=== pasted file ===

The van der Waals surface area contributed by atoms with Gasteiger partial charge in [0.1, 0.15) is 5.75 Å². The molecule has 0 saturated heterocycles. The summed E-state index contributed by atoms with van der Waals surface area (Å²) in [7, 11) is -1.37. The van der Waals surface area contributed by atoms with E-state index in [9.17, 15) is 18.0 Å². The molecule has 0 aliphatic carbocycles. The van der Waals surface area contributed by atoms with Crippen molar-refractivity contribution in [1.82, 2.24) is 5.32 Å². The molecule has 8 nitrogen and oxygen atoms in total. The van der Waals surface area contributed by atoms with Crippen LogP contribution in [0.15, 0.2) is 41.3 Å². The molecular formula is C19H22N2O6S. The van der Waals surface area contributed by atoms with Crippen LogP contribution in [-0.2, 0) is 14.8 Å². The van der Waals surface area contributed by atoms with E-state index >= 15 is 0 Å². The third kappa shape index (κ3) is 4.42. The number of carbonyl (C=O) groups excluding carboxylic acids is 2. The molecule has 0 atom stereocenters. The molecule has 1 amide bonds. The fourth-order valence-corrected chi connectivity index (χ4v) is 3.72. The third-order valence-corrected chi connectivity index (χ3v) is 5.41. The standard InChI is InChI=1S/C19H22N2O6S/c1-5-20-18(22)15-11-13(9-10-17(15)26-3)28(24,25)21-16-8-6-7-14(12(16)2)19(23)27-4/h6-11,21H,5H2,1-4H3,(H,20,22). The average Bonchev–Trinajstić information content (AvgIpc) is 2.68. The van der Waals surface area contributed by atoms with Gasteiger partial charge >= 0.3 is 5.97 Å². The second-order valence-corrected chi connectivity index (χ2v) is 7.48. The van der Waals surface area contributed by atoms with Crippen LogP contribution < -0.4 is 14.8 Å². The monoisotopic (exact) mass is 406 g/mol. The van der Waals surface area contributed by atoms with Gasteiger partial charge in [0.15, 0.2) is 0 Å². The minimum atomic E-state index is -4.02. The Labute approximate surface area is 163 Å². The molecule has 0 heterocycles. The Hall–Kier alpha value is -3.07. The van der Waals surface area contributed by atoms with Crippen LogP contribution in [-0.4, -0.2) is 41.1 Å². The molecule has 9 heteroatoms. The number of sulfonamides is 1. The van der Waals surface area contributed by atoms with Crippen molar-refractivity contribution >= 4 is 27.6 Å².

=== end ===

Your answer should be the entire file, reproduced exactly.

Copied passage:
The van der Waals surface area contributed by atoms with Gasteiger partial charge in [0.1, 0.15) is 5.75 Å². The molecule has 0 saturated heterocycles. The summed E-state index contributed by atoms with van der Waals surface area (Å²) in [7, 11) is -1.37. The van der Waals surface area contributed by atoms with E-state index in [9.17, 15) is 18.0 Å². The molecule has 0 aliphatic carbocycles. The van der Waals surface area contributed by atoms with Crippen molar-refractivity contribution in [1.82, 2.24) is 5.32 Å². The molecule has 8 nitrogen and oxygen atoms in total. The van der Waals surface area contributed by atoms with Crippen LogP contribution in [0.15, 0.2) is 41.3 Å². The molecular formula is C19H22N2O6S. The van der Waals surface area contributed by atoms with Crippen LogP contribution in [-0.2, 0) is 14.8 Å². The van der Waals surface area contributed by atoms with E-state index >= 15 is 0 Å². The third kappa shape index (κ3) is 4.42. The number of carbonyl (C=O) groups excluding carboxylic acids is 2. The molecule has 0 atom stereocenters. The molecule has 1 amide bonds. The fourth-order valence-corrected chi connectivity index (χ4v) is 3.72. The third-order valence-corrected chi connectivity index (χ3v) is 5.41. The standard InChI is InChI=1S/C19H22N2O6S/c1-5-20-18(22)15-11-13(9-10-17(15)26-3)28(24,25)21-16-8-6-7-14(12(16)2)19(23)27-4/h6-11,21H,5H2,1-4H3,(H,20,22). The average Bonchev–Trinajstić information content (AvgIpc) is 2.68. The van der Waals surface area contributed by atoms with Gasteiger partial charge >= 0.3 is 5.97 Å². The second-order valence-corrected chi connectivity index (χ2v) is 7.48. The van der Waals surface area contributed by atoms with Crippen LogP contribution < -0.4 is 14.8 Å². The monoisotopic (exact) mass is 406 g/mol. The van der Waals surface area contributed by atoms with Gasteiger partial charge in [0.15, 0.2) is 0 Å². The minimum atomic E-state index is -4.02. The Labute approximate surface area is 163 Å². The molecule has 0 heterocycles. The Hall–Kier alpha value is -3.07. The van der Waals surface area contributed by atoms with Crippen LogP contribution in [-0.4, -0.2) is 41.1 Å². The molecule has 9 heteroatoms. The number of sulfonamides is 1. The van der Waals surface area contributed by atoms with Crippen molar-refractivity contribution >= 4 is 27.6 Å².